If you’ve read MKG’s series,
Taking the fear out of wine making – and if you haven’t, I’d recommend it – you’ll know that it’s possible to start making wine with very little by way of specialist equipment – just a bucket, in fact. Here’s a recipe for wine-in-a-bucket using foraged ingredients that might be more familiar in another drink.
Sloes are the fruit of the blackthorn tree, which may be found growing wild in hedgerows. They’re often used to make sloe gin, but to me, this feels like a waste of money. If I’ve bought gin, I’d rather add tonic water and just drink it. On the other hand, in the time it takes to make sloe gin, it’s possible to brew wine from sloes and sugar, which is a lot cheaper than gin.
The usual advice about picking sloes is to wait until after the first frost. I wasn’t sure why this was, so I did a little experiment last year. I picked some sloes a couple of days before the first frost and put some of those in the freezer, then picked some the day after the first frost. On tasting, those that hadn’t been frozen at all had the familiar (to me – you probably aren’t daft enough to taste raw sloes) face-turning-inside-out astringency. Those that had spent a night in the freezer were so mild that by comparison they seemed to have no flavour at all, though on further sampling, they did taste like plums. Those that had experienced one night of frost were somewhere in between. So there you have it, freezing really does remove the astringency. Whether this is a good thing or not is a matter for personal preference. I find that the strong flavour works well in wine. Bear in mind that gin, which is usually combined with sloes, has some pretty powerful flavours of its own.
Having picked your sloes, you might want to look around for some elderberries, too. Most recipes for sloe wine include grape juice concentrate. Having learnt from MKG that elderberries are almost identical to grapes apart from the sugar content, I use these local (and free) berries in place of the grape juice. The wine might be just as good without elderberries, but I’ve only tried it with. I should think the proportions are pretty forgiving, though, from twice as many sloes as elderberries (I mean weight – I’m not expecting you to count them) to vice versa. I usually use about three parts sloes to two parts elderberries. A total of about 3 lb (1.4 kg) fruit is enough for a gallon (4.5 l) of wine.
Once you’ve gathered your sloes and elderberries, and separated them from stalks and leaves, the next thing to do is to weigh them. You’ll want the same amount of sugar, by weight, to start with. Clean your bucket and scald with hot water, then dump the fruit and sugar in there. Pour some more hot water over, then stir to help dissolve the sugar. Bash the fruit about a bit with a potato masher, or whatever you have to hand (a rolling pin would do nicely, but would get stained), then top up with cold water to whatever quantity you’re aiming for. Assuming it’s not too hot by now, add yeast. It doesn’t matter much what kind of yeast – bread yeast will work just fine, though it’ll probably end up stronger if you use wine yeast.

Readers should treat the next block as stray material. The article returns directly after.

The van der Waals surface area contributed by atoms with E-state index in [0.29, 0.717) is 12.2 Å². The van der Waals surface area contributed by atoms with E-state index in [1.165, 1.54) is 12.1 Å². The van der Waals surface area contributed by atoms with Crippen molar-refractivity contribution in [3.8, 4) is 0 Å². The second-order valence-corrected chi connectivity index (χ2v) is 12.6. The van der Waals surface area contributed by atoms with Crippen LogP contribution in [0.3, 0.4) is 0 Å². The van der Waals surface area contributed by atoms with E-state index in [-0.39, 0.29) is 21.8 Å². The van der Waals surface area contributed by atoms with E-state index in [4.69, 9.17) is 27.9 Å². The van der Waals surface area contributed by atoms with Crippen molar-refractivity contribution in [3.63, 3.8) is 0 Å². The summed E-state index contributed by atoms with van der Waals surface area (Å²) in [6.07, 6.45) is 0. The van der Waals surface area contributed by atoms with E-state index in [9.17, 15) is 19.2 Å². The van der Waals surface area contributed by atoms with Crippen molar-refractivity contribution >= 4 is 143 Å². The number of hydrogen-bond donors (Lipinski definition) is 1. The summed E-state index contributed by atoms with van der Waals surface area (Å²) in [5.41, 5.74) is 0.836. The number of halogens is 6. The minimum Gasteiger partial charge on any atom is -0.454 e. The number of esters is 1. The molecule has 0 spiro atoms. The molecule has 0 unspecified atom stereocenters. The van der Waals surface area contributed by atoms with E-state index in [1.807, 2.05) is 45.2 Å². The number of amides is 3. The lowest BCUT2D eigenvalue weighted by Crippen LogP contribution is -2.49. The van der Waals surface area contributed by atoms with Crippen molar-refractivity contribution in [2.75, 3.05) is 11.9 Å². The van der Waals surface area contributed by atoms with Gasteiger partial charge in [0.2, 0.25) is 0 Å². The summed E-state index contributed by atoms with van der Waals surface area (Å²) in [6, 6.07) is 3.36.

At this point I depart from usual wine making methods in two ways: 1, I leave the fruit in the liquid throughout, as you would for sloe gin, and 2, I keep adding more sugar. In practice this means stirring it when I think of it (once a day, most days), adding a tablespoon of sugar once every few days, and tasting from time to time to make sure it isn’t too sweet. My reasoning for this is that I want a strong, sweet wine. Too much sugar at the beginning will kill the yeast (apparently you can have too much of a good thing) so I add it gradually, as the yeast converts the sugar to alcohol. Also – and my theory may be getting a little wobbly at this point – as the alcohol concentration increases, some of the yeast will die but, due to natural variation, there will be some that can tolerate more alcohol and that will survive. If the tougher yeast is fed and kept supplied with oxygen (the stirring), it will grow and multiply, and keep on making alcohol. Gradually, more alcohol-tolerant yeast will come to dominate: Evolution in a bucket!
As I said, possibly a little wobbly on the theory there (please do comment if you know more about this than I do) but the process seems to work. After about six weeks, the wine stops bubbling and I assume that all the yeast has died. Now is time to strain the fruit out of the liquid. If you push the fruit through a sieve, you’ll get a sweet, alcoholic, fruit pulp that can be added to biscuits, or mixed with egg, breadcrumbs (or cake crumbs) and more sugar to make a filling for a treacle tart type of pudding, or… maybe you have some other ideas?
Your sloe wine is now ready to drink. It’s a thick dark liquid at this stage; if you leave it, the solids will settle out to leave a beautiful, clear, ruby coloured liquid, but this has no discernible impact on the flavour or, indeed, texture of the drink. This is a strong, sweet wine, which I enjoy as an after dinner drink. Cheers!